11.......................................BLK HFRS 865# ..........$155.00
KELLY BLAIR - MILESVILLE
15............................BLK & BWF HFRS 855# ..........$154.25
REX GILLES - RED OWL
13.......................................BLK HFRS 912# ..........$153.25
LENDEN KJERSTAD - CREIGHTON
9.........................................BLK HFRS 929# ..........$152.50
MIKE GEBES - MILESVILLE
8.........................................BLK HFRS 913# ..........$152.50
ROSETH CATTLE CO - PHILIP
120...........................BLK & BWF STRS 990# ..........$145.25
60 ...................BLK, RED & CHAR STRS 972# ..........$145.75
SCHOFIELD BROTHERS - PHILIP
10.......................................BLK HFRS 995# ..........$142.75
5..............................BLK & BWF HFRS 902# ..........$142.50
JASON GRUBL - RED OWL
9.........................................BLK HFRS 957# ..........$146.50
JON HARRINGTON - PIEDMONT
16.............................BLK & BWF STRS 961# ..........$146.00
9..............................BLK & BWF HFRS 776# ..........$147.50
RON, RAYMOND & NATHAN HOWIE-WHITE OWL
33............................BLK & BWF HFRS 886# ..........$152.50
RAMSEY & RAMSEY - PHILIP
23.......................................BLK HFRS 786# ..........$154.75
SETH THOMSEN - LONG VALLEY
4.........................................BLK HFRS 840# ..........$152.75
MARK DEVRIES - BELVIDERE
3.........................................BLK STRS 568# ..........$180.00
GARY & JULIE NIXON - PHILIP
8.........................................BLK HFRS 898# ..........$150.50
NEWTON BROWN - FAITH
13 ......................................RED HFRS 881# ..........$149.25
3 ........................................RED HFRS 605# ..........$135.00
A CONSIGNMENT
19.......................................BLK HFRS 870# ..........$150.00
DAVID & ROSS CUNY - BUFFALO GAP
21.......................................BLK HFRS 851# ..........$152.50
AARON & JIM MANSFIELD - KADOKA
9.........................................BLK HFRS 849# ..........$150.50
GERAD & MEGAN JULSON - WALL
15.......................................BLK HFRS 831# ..........$153.00
A CONSIGNMENT
32.......................................BLK HFRS 806# ..........$154.00
MIKE HOWIE - WHITE OWL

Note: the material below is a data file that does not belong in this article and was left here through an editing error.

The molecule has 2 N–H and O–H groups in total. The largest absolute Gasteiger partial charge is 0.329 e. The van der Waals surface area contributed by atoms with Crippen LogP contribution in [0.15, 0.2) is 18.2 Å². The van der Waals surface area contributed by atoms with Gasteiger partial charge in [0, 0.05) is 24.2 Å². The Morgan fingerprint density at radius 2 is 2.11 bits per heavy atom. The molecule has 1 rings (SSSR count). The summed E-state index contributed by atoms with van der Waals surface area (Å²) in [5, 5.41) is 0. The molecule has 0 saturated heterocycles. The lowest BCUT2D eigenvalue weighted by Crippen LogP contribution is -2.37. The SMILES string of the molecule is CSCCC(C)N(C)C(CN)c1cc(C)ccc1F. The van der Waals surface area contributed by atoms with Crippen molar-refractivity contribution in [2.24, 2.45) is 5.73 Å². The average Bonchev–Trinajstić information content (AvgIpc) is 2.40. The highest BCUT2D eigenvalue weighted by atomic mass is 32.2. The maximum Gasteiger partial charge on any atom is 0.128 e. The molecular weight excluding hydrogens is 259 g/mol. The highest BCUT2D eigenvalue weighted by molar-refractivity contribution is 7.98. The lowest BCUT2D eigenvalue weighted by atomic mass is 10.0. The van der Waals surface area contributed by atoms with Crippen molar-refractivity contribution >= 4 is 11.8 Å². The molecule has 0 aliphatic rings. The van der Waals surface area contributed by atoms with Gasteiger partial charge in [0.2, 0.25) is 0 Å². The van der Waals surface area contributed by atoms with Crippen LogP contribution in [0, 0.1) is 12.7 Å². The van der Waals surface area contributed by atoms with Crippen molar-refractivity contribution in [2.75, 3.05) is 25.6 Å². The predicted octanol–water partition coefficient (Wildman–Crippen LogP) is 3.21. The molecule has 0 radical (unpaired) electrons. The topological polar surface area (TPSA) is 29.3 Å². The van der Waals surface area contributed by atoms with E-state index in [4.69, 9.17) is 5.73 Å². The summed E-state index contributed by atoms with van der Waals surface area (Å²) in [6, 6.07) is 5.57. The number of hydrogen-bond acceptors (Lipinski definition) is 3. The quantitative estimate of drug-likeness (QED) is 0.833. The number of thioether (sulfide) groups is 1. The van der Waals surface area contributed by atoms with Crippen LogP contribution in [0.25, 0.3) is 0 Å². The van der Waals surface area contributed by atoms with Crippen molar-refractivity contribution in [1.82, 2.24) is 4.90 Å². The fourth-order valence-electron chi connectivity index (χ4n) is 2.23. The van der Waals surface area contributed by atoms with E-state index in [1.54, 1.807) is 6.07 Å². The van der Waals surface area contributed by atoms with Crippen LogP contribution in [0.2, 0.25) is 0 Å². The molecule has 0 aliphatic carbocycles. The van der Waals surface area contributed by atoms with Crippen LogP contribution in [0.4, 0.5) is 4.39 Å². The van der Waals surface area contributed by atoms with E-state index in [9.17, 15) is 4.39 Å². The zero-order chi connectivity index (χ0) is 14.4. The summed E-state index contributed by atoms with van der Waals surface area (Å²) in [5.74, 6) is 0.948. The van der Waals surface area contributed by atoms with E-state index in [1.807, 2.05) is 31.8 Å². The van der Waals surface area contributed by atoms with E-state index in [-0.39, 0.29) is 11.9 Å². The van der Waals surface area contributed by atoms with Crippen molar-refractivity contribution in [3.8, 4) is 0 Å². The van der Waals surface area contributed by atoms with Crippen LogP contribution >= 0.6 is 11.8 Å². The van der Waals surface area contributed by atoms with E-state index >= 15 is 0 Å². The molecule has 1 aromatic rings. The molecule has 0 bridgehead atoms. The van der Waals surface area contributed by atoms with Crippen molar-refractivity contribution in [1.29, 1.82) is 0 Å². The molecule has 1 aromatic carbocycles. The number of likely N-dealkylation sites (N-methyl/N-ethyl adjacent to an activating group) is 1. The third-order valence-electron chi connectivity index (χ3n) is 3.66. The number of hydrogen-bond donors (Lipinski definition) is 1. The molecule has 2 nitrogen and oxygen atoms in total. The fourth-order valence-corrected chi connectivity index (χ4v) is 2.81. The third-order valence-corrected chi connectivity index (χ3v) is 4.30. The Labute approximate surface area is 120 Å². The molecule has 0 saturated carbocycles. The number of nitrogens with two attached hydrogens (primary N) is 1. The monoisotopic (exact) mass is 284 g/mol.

6..............................BLK & BWF HFRS 783# ..........$154.00
BART UHLIR & TODD SUHN - HERMOSA
15 ......................................RED HFRS 782# ..........$153.25
BUTCH & NEAL LIVERMONT - INTERIOR
8.........................................BLK STRS 776# ..........$161.75
6.................................BLK SPAY HFRS 724# ..........$157.50
SPRING CALVES:
GEORGE PAUL MICHAEL - WALL
13 .........................CHAR STRS & HFRS 537# ....$950.00/HD
1.......................................CHAR STRS 395# ....$900.00/HD
HERBERT & TOM KAISER - HERMOSA
15.................BLK & BWF STRS & HFRS 376# ....$825.00/HD
DAVE HUMP - FAITH
27.................RED & BLK STRS & HFRS 358# ....$800.00/HD
WEIGH-UPS:
GARY CAMMACK - UNION CENTER
1 .........................................BLK COW 1575# ..........$89.50
1 .........................................BLK COW 1545# ..........$84.00
1 .........................................BLK COW 1380# ..........$83.50
ROBERT THOMSEN - LONG VALLEY
1.......................................CHAR BULL 1855# ........$108.50
1.......................................CHAR BULL 1855# ........$106.00
MARVIN COLEMAN - QUINN
1 .........................................BLK COW 1390# ..........$88.50
MIKE GEBES - MILESVILLE
1 .........................................BLK COW 1260# ..........$87.00
1 .........................................BLK COW 1345# ..........$77.00
REED CAMMACK - UNION CENTER
1....................................X BRED COW 1225# ..........$86.50
SCOTT CAMMACK - UNION CENTER
1 .........................................BLK COW 1405# ..........$85.50
GEORGE PAUL MICHAEL - WALL
6........................................BLK COWS 1279# ..........$85.00
BUNK WHITE - NEW UNDERWOOD
1 .........................................BLK COW 1630# ..........$83.50
MERLE & LINDA STILWELL - KADOKA
1.......................................CHAR BULL 2225# ........$101.50
RODNEY SHARP - KADOKA
4......................................HERF COWS 1434# ..........$83.25
2......................................HERF COWS 1570# ..........$80.00
1.........................................BLK BULL 1970# ..........$97.00